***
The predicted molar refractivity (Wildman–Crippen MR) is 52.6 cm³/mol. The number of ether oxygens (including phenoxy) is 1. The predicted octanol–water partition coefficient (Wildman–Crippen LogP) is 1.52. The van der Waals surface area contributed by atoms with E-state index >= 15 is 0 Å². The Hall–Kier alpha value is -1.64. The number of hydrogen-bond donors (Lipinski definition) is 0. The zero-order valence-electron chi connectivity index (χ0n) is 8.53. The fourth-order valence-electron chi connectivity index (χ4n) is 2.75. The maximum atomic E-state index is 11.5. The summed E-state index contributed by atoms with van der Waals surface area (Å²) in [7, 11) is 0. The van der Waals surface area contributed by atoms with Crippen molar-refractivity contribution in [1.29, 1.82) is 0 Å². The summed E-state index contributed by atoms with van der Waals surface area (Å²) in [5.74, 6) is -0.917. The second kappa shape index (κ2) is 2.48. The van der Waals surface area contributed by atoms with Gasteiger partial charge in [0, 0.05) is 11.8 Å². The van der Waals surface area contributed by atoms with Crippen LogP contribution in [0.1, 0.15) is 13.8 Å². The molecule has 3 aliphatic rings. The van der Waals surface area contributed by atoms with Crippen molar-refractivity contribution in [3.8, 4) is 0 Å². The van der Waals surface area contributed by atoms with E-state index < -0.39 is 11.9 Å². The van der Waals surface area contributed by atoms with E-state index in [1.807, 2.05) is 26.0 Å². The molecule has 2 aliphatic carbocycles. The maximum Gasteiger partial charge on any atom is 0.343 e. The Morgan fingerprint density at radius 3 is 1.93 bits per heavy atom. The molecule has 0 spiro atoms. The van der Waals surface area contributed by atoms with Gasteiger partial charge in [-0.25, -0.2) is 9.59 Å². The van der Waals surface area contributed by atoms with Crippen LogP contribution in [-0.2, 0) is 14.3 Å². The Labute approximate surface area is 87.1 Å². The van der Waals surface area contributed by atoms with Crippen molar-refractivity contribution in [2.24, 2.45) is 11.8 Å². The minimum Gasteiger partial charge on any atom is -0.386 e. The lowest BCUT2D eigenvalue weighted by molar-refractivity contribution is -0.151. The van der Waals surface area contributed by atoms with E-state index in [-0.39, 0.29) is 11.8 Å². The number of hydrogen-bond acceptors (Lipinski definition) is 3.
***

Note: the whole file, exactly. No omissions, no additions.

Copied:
The predicted molar refractivity (Wildman–Crippen MR) is 52.6 cm³/mol. The number of ether oxygens (including phenoxy) is 1. The predicted octanol–water partition coefficient (Wildman–Crippen LogP) is 1.52. The van der Waals surface area contributed by atoms with E-state index >= 15 is 0 Å². The Hall–Kier alpha value is -1.64. The number of hydrogen-bond donors (Lipinski definition) is 0. The zero-order valence-electron chi connectivity index (χ0n) is 8.53. The fourth-order valence-electron chi connectivity index (χ4n) is 2.75. The maximum atomic E-state index is 11.5. The summed E-state index contributed by atoms with van der Waals surface area (Å²) in [7, 11) is 0. The van der Waals surface area contributed by atoms with Crippen molar-refractivity contribution in [1.29, 1.82) is 0 Å². The summed E-state index contributed by atoms with van der Waals surface area (Å²) in [5.74, 6) is -0.917. The second kappa shape index (κ2) is 2.48. The van der Waals surface area contributed by atoms with Gasteiger partial charge in [0, 0.05) is 11.8 Å². The van der Waals surface area contributed by atoms with Crippen LogP contribution in [0.1, 0.15) is 13.8 Å². The molecule has 3 aliphatic rings. The van der Waals surface area contributed by atoms with Crippen molar-refractivity contribution in [3.8, 4) is 0 Å². The van der Waals surface area contributed by atoms with E-state index < -0.39 is 11.9 Å². The van der Waals surface area contributed by atoms with E-state index in [1.807, 2.05) is 26.0 Å². The molecule has 2 aliphatic carbocycles. The maximum Gasteiger partial charge on any atom is 0.343 e. The Morgan fingerprint density at radius 3 is 1.93 bits per heavy atom. The molecule has 0 spiro atoms. The van der Waals surface area contributed by atoms with Gasteiger partial charge in [-0.25, -0.2) is 9.59 Å². The van der Waals surface area contributed by atoms with Crippen LogP contribution in [-0.2, 0) is 14.3 Å². The Labute approximate surface area is 87.1 Å². The van der Waals surface area contributed by atoms with Crippen molar-refractivity contribution in [2.24, 2.45) is 11.8 Å². The minimum Gasteiger partial charge on any atom is -0.386 e. The lowest BCUT2D eigenvalue weighted by molar-refractivity contribution is -0.151. The van der Waals surface area contributed by atoms with E-state index in [-0.39, 0.29) is 11.8 Å². The number of hydrogen-bond acceptors (Lipinski definition) is 3.